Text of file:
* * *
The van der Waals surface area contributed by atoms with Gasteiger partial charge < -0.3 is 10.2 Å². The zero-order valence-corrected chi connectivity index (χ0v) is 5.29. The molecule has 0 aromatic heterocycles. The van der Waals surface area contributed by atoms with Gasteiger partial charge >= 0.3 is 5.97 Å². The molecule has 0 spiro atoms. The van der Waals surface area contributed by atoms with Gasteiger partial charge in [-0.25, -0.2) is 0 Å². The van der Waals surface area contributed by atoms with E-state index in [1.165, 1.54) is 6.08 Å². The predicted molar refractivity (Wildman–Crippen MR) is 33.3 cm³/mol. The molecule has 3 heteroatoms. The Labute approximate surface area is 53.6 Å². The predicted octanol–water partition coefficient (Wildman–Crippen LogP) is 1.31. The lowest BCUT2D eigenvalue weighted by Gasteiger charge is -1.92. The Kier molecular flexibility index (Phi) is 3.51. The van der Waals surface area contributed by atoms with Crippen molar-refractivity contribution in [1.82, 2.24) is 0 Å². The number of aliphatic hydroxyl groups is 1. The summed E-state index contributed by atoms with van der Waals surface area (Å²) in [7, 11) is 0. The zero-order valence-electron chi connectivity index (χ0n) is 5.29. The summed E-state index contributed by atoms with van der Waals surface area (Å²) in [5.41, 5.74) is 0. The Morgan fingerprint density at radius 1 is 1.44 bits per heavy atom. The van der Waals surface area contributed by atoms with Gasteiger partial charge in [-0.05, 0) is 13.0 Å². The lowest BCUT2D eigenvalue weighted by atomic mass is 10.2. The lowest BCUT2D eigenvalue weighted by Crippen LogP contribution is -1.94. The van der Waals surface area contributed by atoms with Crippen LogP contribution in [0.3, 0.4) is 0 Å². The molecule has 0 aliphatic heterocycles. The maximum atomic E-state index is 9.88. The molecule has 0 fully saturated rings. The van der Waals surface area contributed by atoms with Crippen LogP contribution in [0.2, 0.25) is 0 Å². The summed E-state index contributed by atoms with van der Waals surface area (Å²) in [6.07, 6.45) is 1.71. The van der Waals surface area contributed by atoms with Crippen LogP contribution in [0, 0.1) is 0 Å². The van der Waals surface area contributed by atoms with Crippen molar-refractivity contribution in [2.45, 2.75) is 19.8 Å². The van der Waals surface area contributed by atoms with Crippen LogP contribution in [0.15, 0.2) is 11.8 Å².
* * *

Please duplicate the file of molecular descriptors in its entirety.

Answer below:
The van der Waals surface area contributed by atoms with Gasteiger partial charge < -0.3 is 10.2 Å². The zero-order valence-corrected chi connectivity index (χ0v) is 5.29. The molecule has 0 aromatic heterocycles. The van der Waals surface area contributed by atoms with Gasteiger partial charge >= 0.3 is 5.97 Å². The molecule has 0 spiro atoms. The van der Waals surface area contributed by atoms with Gasteiger partial charge in [-0.25, -0.2) is 0 Å². The van der Waals surface area contributed by atoms with E-state index in [1.165, 1.54) is 6.08 Å². The predicted molar refractivity (Wildman–Crippen MR) is 33.3 cm³/mol. The molecule has 3 heteroatoms. The Labute approximate surface area is 53.6 Å². The predicted octanol–water partition coefficient (Wildman–Crippen LogP) is 1.31. The lowest BCUT2D eigenvalue weighted by Gasteiger charge is -1.92. The Kier molecular flexibility index (Phi) is 3.51. The van der Waals surface area contributed by atoms with Crippen molar-refractivity contribution in [1.82, 2.24) is 0 Å². The number of aliphatic hydroxyl groups is 1. The summed E-state index contributed by atoms with van der Waals surface area (Å²) in [7, 11) is 0. The zero-order valence-electron chi connectivity index (χ0n) is 5.29. The summed E-state index contributed by atoms with van der Waals surface area (Å²) in [5.41, 5.74) is 0. The Morgan fingerprint density at radius 1 is 1.44 bits per heavy atom. The van der Waals surface area contributed by atoms with Gasteiger partial charge in [-0.05, 0) is 13.0 Å². The lowest BCUT2D eigenvalue weighted by atomic mass is 10.2. The lowest BCUT2D eigenvalue weighted by Crippen LogP contribution is -1.94. The van der Waals surface area contributed by atoms with Crippen LogP contribution in [0.3, 0.4) is 0 Å². The molecule has 0 aliphatic heterocycles. The maximum atomic E-state index is 9.88. The molecule has 0 fully saturated rings. The van der Waals surface area contributed by atoms with Crippen LogP contribution in [0.2, 0.25) is 0 Å². The summed E-state index contributed by atoms with van der Waals surface area (Å²) in [6.07, 6.45) is 1.71. The van der Waals surface area contributed by atoms with Crippen LogP contribution in [0, 0.1) is 0 Å². The van der Waals surface area contributed by atoms with Crippen molar-refractivity contribution in [2.45, 2.75) is 19.8 Å². The van der Waals surface area contributed by atoms with Crippen LogP contribution in [0.15, 0.2) is 11.8 Å².